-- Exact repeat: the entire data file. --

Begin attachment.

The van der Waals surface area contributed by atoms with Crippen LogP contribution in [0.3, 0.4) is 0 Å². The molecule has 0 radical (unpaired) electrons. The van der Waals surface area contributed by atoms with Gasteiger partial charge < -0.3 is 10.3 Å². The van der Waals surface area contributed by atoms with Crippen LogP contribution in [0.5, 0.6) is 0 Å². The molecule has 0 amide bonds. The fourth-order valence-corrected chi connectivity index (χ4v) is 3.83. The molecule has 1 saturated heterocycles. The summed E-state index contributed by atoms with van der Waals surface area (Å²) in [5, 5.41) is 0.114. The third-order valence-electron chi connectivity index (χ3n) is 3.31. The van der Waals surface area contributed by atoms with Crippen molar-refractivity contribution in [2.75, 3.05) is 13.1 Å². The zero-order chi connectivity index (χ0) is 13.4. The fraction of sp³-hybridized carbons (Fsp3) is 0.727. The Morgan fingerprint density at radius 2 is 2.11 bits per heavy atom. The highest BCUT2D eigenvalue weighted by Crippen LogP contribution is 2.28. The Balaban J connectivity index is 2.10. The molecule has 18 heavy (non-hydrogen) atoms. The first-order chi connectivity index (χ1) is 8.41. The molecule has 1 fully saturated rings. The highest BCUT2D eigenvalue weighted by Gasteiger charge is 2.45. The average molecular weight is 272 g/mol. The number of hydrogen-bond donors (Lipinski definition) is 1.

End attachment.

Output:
The van der Waals surface area contributed by atoms with Crippen LogP contribution in [0.3, 0.4) is 0 Å². The molecule has 0 radical (unpaired) electrons. The van der Waals surface area contributed by atoms with Gasteiger partial charge < -0.3 is 10.3 Å². The van der Waals surface area contributed by atoms with Crippen LogP contribution in [0.5, 0.6) is 0 Å². The molecule has 0 amide bonds. The fourth-order valence-corrected chi connectivity index (χ4v) is 3.83. The molecule has 1 saturated heterocycles. The summed E-state index contributed by atoms with van der Waals surface area (Å²) in [5, 5.41) is 0.114. The third-order valence-electron chi connectivity index (χ3n) is 3.31. The van der Waals surface area contributed by atoms with Crippen molar-refractivity contribution in [2.75, 3.05) is 13.1 Å². The zero-order chi connectivity index (χ0) is 13.4. The fraction of sp³-hybridized carbons (Fsp3) is 0.727. The Morgan fingerprint density at radius 2 is 2.11 bits per heavy atom. The highest BCUT2D eigenvalue weighted by Crippen LogP contribution is 2.28. The Balaban J connectivity index is 2.10. The molecule has 18 heavy (non-hydrogen) atoms. The first-order chi connectivity index (χ1) is 8.41. The molecule has 1 fully saturated rings. The highest BCUT2D eigenvalue weighted by Gasteiger charge is 2.45. The average molecular weight is 272 g/mol. The number of hydrogen-bond donors (Lipinski definition) is 1.